For a contract or a copy of a document to be automatically recognised in court it usually has to be notarised. It is strongly recommended that you avoid having Brazilian courts decide any disputes between parties, as they can be slow and unfamiliar with cross-border disputes.
A good alternative now available under Brazilian law is the use of arbitration, which allows the parties to choose any person or chamber (such as the International Chamber of Commerce or the London Court of International Arbitration) to arbitrate disputes.
Pricing should be competitive and can usually be negotiated in US dollars or Brazilian Reals. Brazilian Portuguese should be used if possible and all costs should be included. Brazilian exporters usually conduct transactions at Free On Board prices, whereas importers would search to find the most cost-effective alternative.
Commercial insurance in Brazil usually covers transportation insurance, financial insurance, fire insurance and multi-risk insurance. The private sector provides credit insurance for exports of consumer goods, raw materials and other similar goods. Speak to your banker or insurance broker for more information, or contact the British Insurance Brokers’ Association for impartial advice. Its details are as follows:
British Insurance Brokers’ Association
14 Bevis Marks
Private sector insurance has some limitations though, particularly for sales of capital goods, major services and construction projects that require longer credit packages or are in riskier markets.
Commercial risk insurance for capital goods and major projects
The UK Export Finance Department, UKEF (formerly Export Credits Guarantee Department, ECGD) is the UK’s official export credit agency. Its aim is to help UK exporters of capital equipment and project-related goods and services win business and complete overseas contracts with confidence.
UK Export Finance can support contracts valued as low as £25,000, and potentially up to hundreds of millions of pounds. The responsibility for providing insurance cover for consumer goods that are sold on credit terms of less than two years rests with private sector credit insurers.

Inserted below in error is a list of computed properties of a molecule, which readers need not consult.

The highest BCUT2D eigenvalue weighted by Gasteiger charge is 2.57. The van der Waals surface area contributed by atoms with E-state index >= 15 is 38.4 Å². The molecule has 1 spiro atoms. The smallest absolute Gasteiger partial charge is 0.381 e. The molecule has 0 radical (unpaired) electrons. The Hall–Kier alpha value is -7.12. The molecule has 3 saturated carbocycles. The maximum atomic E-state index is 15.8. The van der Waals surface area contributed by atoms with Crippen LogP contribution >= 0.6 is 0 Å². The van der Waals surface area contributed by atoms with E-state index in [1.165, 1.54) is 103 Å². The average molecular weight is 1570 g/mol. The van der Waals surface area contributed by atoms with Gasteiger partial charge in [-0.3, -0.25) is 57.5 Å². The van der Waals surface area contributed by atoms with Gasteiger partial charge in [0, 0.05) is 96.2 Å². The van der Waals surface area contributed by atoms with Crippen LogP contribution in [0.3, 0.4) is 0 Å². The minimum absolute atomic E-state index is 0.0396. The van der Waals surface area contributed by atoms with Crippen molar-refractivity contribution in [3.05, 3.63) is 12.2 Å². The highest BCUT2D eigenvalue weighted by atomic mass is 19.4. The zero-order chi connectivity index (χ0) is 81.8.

UK Export Finance provides:
Insurance to UK exporters against non-payment by their overseas buyers
Guarantees for bank loans to facilitate the provision of finance to buyers of goods and services from UK companies
Political risk insurance to UK investors in overseas markets
UK Export Finance works closely with exporters, project sponsors, banks and buyers to put together the right package for each contract. The full range of UK Export Finance facilities is available to support exports to, and investments in, Brazil.
To help those customers relatively new to exporting, UK Export Finance has a customer service team dedicated to helping new customers through the process of credit insurance and export finance. For more detailed enquiries, please contact UKEF in Rio:
UK Export Finance in Rio:
Contact name: Marcelo Castro - Regional Director –South & Central America UK Export Finance Project Marketing Division Export Credits Guarantee Department
Address: Rua Dalcídio Jurandir, 255 – Suite 206
Island Personal Offices – CEP: 22.631-250 Barra da Tijuca – Rio de Janeiro/RJ - Brazil
Telephone: +55 (21) 3546 5335 / Mobile: +55 (21) 96858 9535
UK Export Finance’s customer service team (UK):
Tel: +44 (0)20 7271 8010
or Website: www.gov.uk/government/organisations/uk-export-finance
Source - UKTI